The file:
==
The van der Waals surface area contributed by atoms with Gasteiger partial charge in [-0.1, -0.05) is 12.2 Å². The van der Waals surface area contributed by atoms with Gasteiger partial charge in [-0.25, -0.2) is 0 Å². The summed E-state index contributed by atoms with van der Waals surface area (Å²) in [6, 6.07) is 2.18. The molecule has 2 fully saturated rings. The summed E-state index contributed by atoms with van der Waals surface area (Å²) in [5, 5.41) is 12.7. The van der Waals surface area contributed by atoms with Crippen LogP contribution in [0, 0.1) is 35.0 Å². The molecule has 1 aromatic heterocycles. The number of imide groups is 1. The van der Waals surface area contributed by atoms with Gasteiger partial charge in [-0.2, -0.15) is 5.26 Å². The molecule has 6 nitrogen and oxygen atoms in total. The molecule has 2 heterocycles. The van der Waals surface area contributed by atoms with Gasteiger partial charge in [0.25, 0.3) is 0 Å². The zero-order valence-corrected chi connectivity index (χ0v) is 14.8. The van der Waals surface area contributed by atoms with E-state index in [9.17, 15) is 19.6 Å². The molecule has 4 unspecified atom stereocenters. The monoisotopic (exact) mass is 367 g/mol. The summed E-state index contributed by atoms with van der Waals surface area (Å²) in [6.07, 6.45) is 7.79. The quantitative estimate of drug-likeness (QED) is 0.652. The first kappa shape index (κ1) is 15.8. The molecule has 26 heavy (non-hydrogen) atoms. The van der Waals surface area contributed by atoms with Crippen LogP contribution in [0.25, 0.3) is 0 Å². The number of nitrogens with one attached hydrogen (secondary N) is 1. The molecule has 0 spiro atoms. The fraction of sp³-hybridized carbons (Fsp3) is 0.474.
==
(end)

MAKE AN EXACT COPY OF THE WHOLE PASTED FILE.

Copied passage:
The van der Waals surface area contributed by atoms with Gasteiger partial charge in [-0.1, -0.05) is 12.2 Å². The van der Waals surface area contributed by atoms with Gasteiger partial charge in [-0.25, -0.2) is 0 Å². The summed E-state index contributed by atoms with van der Waals surface area (Å²) in [6, 6.07) is 2.18. The molecule has 2 fully saturated rings. The summed E-state index contributed by atoms with van der Waals surface area (Å²) in [5, 5.41) is 12.7. The van der Waals surface area contributed by atoms with Crippen LogP contribution in [0, 0.1) is 35.0 Å². The molecule has 1 aromatic heterocycles. The number of imide groups is 1. The van der Waals surface area contributed by atoms with Gasteiger partial charge in [-0.2, -0.15) is 5.26 Å². The molecule has 6 nitrogen and oxygen atoms in total. The molecule has 2 heterocycles. The van der Waals surface area contributed by atoms with Gasteiger partial charge in [0.25, 0.3) is 0 Å². The zero-order valence-corrected chi connectivity index (χ0v) is 14.8. The van der Waals surface area contributed by atoms with E-state index in [9.17, 15) is 19.6 Å². The molecule has 4 unspecified atom stereocenters. The monoisotopic (exact) mass is 367 g/mol. The summed E-state index contributed by atoms with van der Waals surface area (Å²) in [6.07, 6.45) is 7.79. The quantitative estimate of drug-likeness (QED) is 0.652. The first kappa shape index (κ1) is 15.8. The molecule has 26 heavy (non-hydrogen) atoms. The van der Waals surface area contributed by atoms with Crippen LogP contribution in [0.25, 0.3) is 0 Å². The number of nitrogens with one attached hydrogen (secondary N) is 1. The molecule has 0 spiro atoms. The fraction of sp³-hybridized carbons (Fsp3) is 0.474.